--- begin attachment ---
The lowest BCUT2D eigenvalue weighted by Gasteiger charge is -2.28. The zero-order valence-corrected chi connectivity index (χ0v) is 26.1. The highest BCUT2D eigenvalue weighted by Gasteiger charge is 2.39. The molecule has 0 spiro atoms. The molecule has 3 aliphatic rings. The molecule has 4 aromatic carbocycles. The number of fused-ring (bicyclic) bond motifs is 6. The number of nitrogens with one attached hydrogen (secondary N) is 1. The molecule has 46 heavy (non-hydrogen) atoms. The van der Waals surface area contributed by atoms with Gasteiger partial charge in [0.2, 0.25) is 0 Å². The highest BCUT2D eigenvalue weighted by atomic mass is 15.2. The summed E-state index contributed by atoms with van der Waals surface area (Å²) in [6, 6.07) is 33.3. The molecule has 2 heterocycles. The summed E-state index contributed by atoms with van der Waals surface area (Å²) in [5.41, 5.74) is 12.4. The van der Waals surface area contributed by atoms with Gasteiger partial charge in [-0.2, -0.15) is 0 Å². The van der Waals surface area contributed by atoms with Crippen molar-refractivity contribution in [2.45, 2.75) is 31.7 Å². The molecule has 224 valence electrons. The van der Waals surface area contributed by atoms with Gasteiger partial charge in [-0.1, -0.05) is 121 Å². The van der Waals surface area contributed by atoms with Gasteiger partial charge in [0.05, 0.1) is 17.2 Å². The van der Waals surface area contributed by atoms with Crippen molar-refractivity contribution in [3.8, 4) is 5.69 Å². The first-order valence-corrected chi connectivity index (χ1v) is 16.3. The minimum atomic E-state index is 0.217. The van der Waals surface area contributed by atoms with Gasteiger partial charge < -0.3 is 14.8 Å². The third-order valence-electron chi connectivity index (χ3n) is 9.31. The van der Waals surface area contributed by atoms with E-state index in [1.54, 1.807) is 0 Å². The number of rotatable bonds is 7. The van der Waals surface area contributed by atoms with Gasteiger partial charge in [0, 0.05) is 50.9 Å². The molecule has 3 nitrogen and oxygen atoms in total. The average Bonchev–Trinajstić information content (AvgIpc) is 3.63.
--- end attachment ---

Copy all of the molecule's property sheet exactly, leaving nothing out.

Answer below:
The lowest BCUT2D eigenvalue weighted by Gasteiger charge is -2.28. The zero-order valence-corrected chi connectivity index (χ0v) is 26.1. The highest BCUT2D eigenvalue weighted by Gasteiger charge is 2.39. The molecule has 0 spiro atoms. The molecule has 3 aliphatic rings. The molecule has 4 aromatic carbocycles. The number of fused-ring (bicyclic) bond motifs is 6. The number of nitrogens with one attached hydrogen (secondary N) is 1. The molecule has 46 heavy (non-hydrogen) atoms. The van der Waals surface area contributed by atoms with Gasteiger partial charge in [0.2, 0.25) is 0 Å². The highest BCUT2D eigenvalue weighted by atomic mass is 15.2. The summed E-state index contributed by atoms with van der Waals surface area (Å²) in [6, 6.07) is 33.3. The molecule has 2 heterocycles. The summed E-state index contributed by atoms with van der Waals surface area (Å²) in [5.41, 5.74) is 12.4. The van der Waals surface area contributed by atoms with Gasteiger partial charge in [-0.2, -0.15) is 0 Å². The van der Waals surface area contributed by atoms with Crippen molar-refractivity contribution in [2.45, 2.75) is 31.7 Å². The molecule has 224 valence electrons. The van der Waals surface area contributed by atoms with Gasteiger partial charge in [-0.1, -0.05) is 121 Å². The van der Waals surface area contributed by atoms with Gasteiger partial charge in [0.05, 0.1) is 17.2 Å². The van der Waals surface area contributed by atoms with Crippen molar-refractivity contribution in [3.8, 4) is 5.69 Å². The first-order valence-corrected chi connectivity index (χ1v) is 16.3. The minimum atomic E-state index is 0.217. The van der Waals surface area contributed by atoms with Gasteiger partial charge < -0.3 is 14.8 Å². The third-order valence-electron chi connectivity index (χ3n) is 9.31. The van der Waals surface area contributed by atoms with E-state index in [1.54, 1.807) is 0 Å². The number of rotatable bonds is 7. The van der Waals surface area contributed by atoms with Gasteiger partial charge in [0, 0.05) is 50.9 Å². The molecule has 3 nitrogen and oxygen atoms in total. The average Bonchev–Trinajstić information content (AvgIpc) is 3.63.